We will use an adaptive version of the PASAT [17, 18] to train participants’ cognitive control in the CCT condition. Participants will be presented with a continuous stream of auditory digits (1–9) and are instructed to immediately respond to the sum of the last two heard digits by clicking the corresponding response buttons (1–18). The speed of number presentation is adapted based on participants’ performance in order to train cognitive control in a frustrating task context. Participants begin each session with a 3000 ms ISI, which is reduced by 100 ms following every four consecutive correct responses, increasing task difficulty. Following every four incorrect responses the ISI increases with 100 ms, reducing task difficulty. Throughout each session participants are presented with their current ISI and amount of consecutive correct and incorrect responses. Participants’ responses and response times are being measured. In line with previous training studies the median ISI per session will be used as an indicator of ones performance during the training sessions.

Active control condition

In the active control condition, participants will be presented with a low cognitive load version of the adaptive PASAT. This training task shows high resemblance to the adaptive PASAT concerning stimuli, responses, modification of task difficulty, and evaluation of session performance. However, in this low cognitive load version of the adaptive PASAT participants are instructed to immediately respond to the last heard digit instead of mentally manipulating the content in working memory (i.e., instead of responding to the sum of the last two heard digits as in the CCT condition). To better resemble the response options of the adaptive PASAT, participants in the active control condition are presented auditory stimuli ranging from 1–18.

Sample size

We are the first to explore effects of CCT targeting working memory functioning in a RMD sample which makes it impossible to provide an exact estimate of effect size for the main outcome measure in this sample. However, previous work on MDD patients has yielded an effect size of ɳ 2  = .19 for brooding [20], whereas work with at-risk undergraduate students revealed an effect size of ɳ 2  = .11 in confrontation with naturalistic stress [28]. Given that this study will use an at-risk sample (RMD), we will base estimations of sample size on the latter effect size. In order to be able to detect a similar effect over two time points with α = .05 and 1-β = .80, the total sample size should at least be 68 (n CCT = 34, n active control = 34). We will stop recruiting once 68 participants have entered the training phase.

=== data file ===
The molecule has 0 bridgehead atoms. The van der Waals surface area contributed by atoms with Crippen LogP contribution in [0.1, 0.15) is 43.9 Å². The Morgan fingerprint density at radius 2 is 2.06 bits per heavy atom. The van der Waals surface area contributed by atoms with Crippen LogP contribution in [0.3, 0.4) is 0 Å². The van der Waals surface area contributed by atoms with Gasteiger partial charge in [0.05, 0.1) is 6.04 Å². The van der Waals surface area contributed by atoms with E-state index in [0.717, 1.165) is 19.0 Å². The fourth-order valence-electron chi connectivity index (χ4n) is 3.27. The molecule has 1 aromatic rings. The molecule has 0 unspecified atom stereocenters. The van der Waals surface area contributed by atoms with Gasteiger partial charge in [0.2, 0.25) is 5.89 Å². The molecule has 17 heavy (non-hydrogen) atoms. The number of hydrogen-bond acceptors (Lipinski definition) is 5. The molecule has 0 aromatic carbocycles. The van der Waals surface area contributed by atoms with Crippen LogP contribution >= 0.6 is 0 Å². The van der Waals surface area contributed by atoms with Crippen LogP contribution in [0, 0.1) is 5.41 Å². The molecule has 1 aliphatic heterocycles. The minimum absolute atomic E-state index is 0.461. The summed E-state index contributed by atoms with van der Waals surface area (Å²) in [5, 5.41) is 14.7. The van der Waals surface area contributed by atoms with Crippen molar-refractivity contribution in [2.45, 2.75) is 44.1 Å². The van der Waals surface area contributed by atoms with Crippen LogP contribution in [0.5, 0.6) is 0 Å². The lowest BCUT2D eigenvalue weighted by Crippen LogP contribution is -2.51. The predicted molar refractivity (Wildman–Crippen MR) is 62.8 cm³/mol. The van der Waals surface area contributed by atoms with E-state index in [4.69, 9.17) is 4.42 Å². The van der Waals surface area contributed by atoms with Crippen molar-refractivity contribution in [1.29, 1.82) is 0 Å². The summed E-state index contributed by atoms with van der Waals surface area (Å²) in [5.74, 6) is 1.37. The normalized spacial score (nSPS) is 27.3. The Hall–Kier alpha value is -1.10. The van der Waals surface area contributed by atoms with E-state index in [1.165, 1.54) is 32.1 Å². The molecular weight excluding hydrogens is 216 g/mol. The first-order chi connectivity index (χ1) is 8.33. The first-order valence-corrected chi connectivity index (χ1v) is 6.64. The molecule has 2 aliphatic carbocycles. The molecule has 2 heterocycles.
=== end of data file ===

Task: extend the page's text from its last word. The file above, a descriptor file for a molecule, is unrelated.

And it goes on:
Randomization

Upon entering the study, participants will receive a sealed envelope containing an exterior subject number that will be used for registration purposes during the assessment sessions in the lab (baseline, post-training, and follow-up). The envelope will contain a training manual, an URL that directs participants to the online training task, and a personal training task identification code that should be used while performing the ten online training sessions at home. Prior to the study, an independent researcher will randomly link the training task identification codes to the subject numbers that will be used in the lab using an automated randomization program (RandList; randomisation.eu). This researcher will prepare the envelopes and keep a list of the linked subject numbers and training session identification codes in a locked closet at the office and a copy at home for safe keeping. Based on the training task identification codes, participants will either perform the CCT or low cognitive load training.